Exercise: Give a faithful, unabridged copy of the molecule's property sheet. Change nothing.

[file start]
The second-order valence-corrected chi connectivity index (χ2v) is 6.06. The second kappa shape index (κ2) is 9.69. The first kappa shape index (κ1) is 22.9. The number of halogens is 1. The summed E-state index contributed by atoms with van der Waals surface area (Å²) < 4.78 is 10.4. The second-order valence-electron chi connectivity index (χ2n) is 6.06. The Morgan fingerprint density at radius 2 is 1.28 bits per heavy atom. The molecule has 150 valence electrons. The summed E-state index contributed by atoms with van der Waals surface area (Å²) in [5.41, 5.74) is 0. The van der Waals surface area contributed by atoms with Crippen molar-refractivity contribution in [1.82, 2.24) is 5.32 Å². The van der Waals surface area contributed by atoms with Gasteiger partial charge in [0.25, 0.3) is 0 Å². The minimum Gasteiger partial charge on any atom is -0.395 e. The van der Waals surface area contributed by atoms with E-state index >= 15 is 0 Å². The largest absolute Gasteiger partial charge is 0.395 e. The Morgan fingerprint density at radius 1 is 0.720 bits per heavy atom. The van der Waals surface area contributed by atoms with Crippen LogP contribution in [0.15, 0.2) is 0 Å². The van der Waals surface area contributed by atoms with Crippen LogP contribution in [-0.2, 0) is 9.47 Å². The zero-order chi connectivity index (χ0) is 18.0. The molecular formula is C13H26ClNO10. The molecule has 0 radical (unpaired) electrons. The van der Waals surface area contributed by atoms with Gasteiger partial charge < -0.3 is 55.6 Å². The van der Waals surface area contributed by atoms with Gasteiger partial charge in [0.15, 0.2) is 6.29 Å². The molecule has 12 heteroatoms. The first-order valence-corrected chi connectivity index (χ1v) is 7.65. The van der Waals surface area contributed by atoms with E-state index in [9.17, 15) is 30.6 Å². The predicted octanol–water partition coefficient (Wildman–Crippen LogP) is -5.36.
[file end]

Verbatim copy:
The second-order valence-corrected chi connectivity index (χ2v) is 6.06. The second kappa shape index (κ2) is 9.69. The first kappa shape index (κ1) is 22.9. The number of halogens is 1. The summed E-state index contributed by atoms with van der Waals surface area (Å²) < 4.78 is 10.4. The second-order valence-electron chi connectivity index (χ2n) is 6.06. The Morgan fingerprint density at radius 2 is 1.28 bits per heavy atom. The molecule has 150 valence electrons. The summed E-state index contributed by atoms with van der Waals surface area (Å²) in [5.41, 5.74) is 0. The van der Waals surface area contributed by atoms with Crippen molar-refractivity contribution in [1.82, 2.24) is 5.32 Å². The van der Waals surface area contributed by atoms with Gasteiger partial charge in [0.25, 0.3) is 0 Å². The minimum Gasteiger partial charge on any atom is -0.395 e. The van der Waals surface area contributed by atoms with E-state index >= 15 is 0 Å². The largest absolute Gasteiger partial charge is 0.395 e. The Morgan fingerprint density at radius 1 is 0.720 bits per heavy atom. The van der Waals surface area contributed by atoms with Crippen LogP contribution in [0.15, 0.2) is 0 Å². The van der Waals surface area contributed by atoms with Crippen LogP contribution in [-0.2, 0) is 9.47 Å². The zero-order chi connectivity index (χ0) is 18.0. The molecular formula is C13H26ClNO10. The molecule has 0 radical (unpaired) electrons. The van der Waals surface area contributed by atoms with Gasteiger partial charge < -0.3 is 55.6 Å². The van der Waals surface area contributed by atoms with Gasteiger partial charge in [0.15, 0.2) is 6.29 Å². The molecule has 12 heteroatoms. The first-order valence-corrected chi connectivity index (χ1v) is 7.65. The van der Waals surface area contributed by atoms with E-state index in [9.17, 15) is 30.6 Å². The predicted octanol–water partition coefficient (Wildman–Crippen LogP) is -5.36.